Is Having a Website Still Worth It?


In a year where anything in person remains on pause, designers—like everyone else—are leaning on their digital presence to remain top of mind for potential clients and partners. But for resource-strapped studios, there are hard and soft costs to consider in maintaining a website: Hosting fees, content churn, writing and photography expenses, and hours spent in a content management system all add up. With Instagram serving as a de facto portfolio for many designers, is having a URL still a value add in 2021?

“A website is important, but it’s not the first or last step in how you create opportunities,” explains Caitlin Hyland, a cofounder of the consultancy Morgan & Hyland. Both trained architects, Hyland and her partner, Chris Morgan, have carved out a niche creating websites for architects and designers, with past projects including work for Part Office and Escencial. The bottom line, they say, is that a website cannot stand alone: Instead, designers should treat them as a part of a communications ecosystem, with social, email, and online events playing complementary roles.

For Leyden Lewis, the AD100 founder and creative director of Leyden Lewis Design Studio, a website is a crucial platform for potential clients to develop a more in-depth understanding of a firm. “We also use our website to archive press and share content that we may have decided is not in sync with our current social media,” he tells AD PRO. But social remains a gateway: “We use Instagram to reveal ‘moments’ and to direct back to our website for a more comprehensive experience.”

Elizabeth Vereker, brand director at Studio O+A in San Francisco, also believes in this multifaceted approach. She sees the firm’s website as an “open door” to the studio—one that is both documentary and aspirational. Rather than focusing on pure portfolio work, O+A lends digital real estate to long- and short-form text, illustrations, and other forms of content. One of the site’s features, “Newsstand,” offers space for the company’s designers to share favorite books and articles. This is especially valuable for young employees to develop their own POV, she explains, and gives greater insight into the ethos of the company. “By sharing the places we visit, recounting the conversations we’ve had, and highlighting books we’ve devoured, we are sharing how we think, and how we create,” she says.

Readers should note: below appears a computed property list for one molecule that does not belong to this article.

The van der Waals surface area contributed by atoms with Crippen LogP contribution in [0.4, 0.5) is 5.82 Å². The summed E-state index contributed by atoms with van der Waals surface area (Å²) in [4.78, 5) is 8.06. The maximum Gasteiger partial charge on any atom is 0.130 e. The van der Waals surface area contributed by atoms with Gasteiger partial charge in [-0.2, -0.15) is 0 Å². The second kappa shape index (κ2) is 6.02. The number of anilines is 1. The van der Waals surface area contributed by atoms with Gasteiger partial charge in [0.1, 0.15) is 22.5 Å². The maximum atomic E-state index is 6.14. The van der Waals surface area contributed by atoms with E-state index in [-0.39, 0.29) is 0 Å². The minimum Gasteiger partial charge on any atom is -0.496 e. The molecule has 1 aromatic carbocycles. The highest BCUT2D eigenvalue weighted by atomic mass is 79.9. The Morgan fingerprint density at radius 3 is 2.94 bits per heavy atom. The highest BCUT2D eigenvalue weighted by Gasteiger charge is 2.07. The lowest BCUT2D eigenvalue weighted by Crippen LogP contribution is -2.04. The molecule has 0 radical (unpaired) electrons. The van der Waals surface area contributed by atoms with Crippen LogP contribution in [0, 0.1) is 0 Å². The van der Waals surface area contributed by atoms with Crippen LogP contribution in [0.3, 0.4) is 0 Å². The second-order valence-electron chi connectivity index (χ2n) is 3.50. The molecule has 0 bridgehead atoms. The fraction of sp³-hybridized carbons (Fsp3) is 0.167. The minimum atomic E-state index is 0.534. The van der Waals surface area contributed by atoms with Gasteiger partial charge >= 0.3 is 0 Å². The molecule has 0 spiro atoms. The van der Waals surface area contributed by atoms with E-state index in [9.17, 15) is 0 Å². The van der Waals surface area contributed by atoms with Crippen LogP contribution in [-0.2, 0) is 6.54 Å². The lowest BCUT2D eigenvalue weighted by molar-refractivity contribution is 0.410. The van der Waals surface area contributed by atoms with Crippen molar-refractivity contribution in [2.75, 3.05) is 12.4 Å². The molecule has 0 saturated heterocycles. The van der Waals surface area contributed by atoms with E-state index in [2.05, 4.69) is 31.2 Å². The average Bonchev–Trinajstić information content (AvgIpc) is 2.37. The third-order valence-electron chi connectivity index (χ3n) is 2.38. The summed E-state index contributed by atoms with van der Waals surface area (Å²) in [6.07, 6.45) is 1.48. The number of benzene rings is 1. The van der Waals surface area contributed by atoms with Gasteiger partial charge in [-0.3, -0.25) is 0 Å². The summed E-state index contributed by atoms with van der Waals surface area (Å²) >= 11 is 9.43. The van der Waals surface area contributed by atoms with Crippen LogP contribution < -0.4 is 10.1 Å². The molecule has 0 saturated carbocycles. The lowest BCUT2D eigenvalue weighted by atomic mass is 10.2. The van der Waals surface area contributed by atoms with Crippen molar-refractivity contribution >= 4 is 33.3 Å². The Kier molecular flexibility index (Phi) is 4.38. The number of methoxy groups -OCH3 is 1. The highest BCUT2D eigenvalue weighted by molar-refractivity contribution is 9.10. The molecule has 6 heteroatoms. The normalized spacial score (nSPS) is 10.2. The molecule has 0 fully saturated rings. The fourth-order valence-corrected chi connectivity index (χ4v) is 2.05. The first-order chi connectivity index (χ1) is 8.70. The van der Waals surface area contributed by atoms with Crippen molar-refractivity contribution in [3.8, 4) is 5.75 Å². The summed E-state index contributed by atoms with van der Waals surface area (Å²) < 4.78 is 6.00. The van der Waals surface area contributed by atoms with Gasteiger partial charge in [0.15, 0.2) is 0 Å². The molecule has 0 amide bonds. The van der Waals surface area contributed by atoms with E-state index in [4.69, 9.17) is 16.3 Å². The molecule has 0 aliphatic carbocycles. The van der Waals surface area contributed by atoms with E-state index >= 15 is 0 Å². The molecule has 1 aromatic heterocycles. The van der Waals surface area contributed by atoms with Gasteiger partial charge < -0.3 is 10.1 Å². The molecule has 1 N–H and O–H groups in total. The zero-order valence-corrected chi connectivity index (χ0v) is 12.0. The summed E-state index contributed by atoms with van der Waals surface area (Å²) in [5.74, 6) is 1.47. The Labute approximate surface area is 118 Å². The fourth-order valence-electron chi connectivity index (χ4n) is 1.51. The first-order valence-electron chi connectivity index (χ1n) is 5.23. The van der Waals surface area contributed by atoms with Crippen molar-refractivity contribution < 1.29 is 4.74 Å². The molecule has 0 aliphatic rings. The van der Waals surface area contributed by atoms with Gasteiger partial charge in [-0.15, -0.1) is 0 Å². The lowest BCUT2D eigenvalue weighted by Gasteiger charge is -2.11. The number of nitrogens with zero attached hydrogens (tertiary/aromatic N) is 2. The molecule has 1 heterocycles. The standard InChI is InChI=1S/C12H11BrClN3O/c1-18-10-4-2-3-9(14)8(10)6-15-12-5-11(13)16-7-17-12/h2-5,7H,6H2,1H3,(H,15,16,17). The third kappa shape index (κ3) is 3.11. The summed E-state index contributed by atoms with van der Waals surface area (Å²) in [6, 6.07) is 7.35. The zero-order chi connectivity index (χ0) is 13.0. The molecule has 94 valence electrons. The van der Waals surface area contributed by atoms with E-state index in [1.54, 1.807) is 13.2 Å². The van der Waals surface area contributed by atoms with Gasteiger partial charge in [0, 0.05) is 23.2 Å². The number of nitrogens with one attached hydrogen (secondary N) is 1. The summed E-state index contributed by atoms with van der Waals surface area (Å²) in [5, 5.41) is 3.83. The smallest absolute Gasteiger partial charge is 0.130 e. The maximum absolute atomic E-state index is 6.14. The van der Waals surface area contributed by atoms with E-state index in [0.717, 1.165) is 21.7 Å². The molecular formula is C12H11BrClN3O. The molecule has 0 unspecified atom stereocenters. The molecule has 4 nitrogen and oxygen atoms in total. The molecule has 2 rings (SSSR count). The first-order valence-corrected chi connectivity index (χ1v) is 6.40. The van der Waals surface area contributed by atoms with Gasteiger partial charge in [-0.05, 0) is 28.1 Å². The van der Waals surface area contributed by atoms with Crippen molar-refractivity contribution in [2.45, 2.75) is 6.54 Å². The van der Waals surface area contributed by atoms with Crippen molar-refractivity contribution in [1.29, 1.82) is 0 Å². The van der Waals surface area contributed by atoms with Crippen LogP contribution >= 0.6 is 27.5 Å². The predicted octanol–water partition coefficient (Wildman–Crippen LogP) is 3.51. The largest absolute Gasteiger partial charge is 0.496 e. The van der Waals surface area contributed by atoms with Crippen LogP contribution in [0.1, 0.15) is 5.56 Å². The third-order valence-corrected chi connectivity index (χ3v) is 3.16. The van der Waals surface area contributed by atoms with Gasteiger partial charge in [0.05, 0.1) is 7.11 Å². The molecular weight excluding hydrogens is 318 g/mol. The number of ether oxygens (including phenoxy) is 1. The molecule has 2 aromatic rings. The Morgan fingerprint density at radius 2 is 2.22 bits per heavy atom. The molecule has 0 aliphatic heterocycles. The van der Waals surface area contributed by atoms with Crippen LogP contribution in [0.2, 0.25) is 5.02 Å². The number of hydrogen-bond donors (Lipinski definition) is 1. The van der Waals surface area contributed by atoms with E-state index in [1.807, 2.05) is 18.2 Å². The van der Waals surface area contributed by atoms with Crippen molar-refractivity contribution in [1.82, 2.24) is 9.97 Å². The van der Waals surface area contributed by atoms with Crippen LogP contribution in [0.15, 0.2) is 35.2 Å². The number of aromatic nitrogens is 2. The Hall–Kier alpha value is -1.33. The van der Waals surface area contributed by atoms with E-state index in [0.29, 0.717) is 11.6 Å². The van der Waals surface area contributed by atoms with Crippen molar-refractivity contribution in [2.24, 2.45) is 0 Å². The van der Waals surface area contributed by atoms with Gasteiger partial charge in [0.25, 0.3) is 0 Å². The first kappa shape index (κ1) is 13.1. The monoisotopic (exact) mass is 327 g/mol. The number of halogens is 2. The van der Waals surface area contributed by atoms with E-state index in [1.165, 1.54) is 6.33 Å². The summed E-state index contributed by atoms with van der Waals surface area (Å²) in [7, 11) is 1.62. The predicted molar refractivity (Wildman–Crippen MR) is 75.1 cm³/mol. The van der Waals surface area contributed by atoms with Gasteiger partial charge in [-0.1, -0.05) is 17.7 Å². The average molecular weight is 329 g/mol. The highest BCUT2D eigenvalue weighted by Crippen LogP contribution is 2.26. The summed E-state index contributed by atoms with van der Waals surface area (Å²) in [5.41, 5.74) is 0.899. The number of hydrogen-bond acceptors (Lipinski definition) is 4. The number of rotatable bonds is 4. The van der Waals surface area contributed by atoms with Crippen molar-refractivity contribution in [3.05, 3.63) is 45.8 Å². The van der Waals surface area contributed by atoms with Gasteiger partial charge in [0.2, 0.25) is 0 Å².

Morgan & Hyland assert that the ultimate benefit of a strong website is that it is a blank canvas. Unlike other channels, where content must conform to a third-party platform, websites allow studios to “design everything about the interface surrounding [their] work,” Morgan says. “What do you want to communicate? Use your website to present your work on your own terms.”

Whether your firm has four employees, like Lewis’s, or employs dozens, like O+A, a few universal guidelines will help you get the most from your website, Hyland explains. “Make it easy for visitors to see your best work right away,” she says. Having an iPhone- or Android-friendly site is also essential, particularly as Americans have increased their time spent on mobile. And help people continue the conversation. “It could be as simple as a newsletter sign-up or a link to your social media profiles,” she says. “Give visitors a way to stay connected.”

Still, maintaining a website requires time. Lewis explains that in addition to the labor involved in documenting and visualizing work, the rapid evolution of UX design and technology requires constant attention. “Reassessment of one’s website is crucial to prevent appearing outdated in today’s market,” he says. For his team, that means all hands on deck: Every staffer contributes to the upkeep of the site. At Studio O+A, Vereker updates the website at least once per month using the help of a head writer, communications manager, and occasional brand designer.

But for those willing to spend the time and effort, rewards await. Vereker says that one value in O+A’s site is that it acts as a tool for recruiting and retaining top talent, since it helps to communicate company culture and the studio’s priorities. And a website can be the threshold between a designer and their next project, Lewis says: “Just recently we were told by a potential client that they had researched our studio through leydenlewis.com.”



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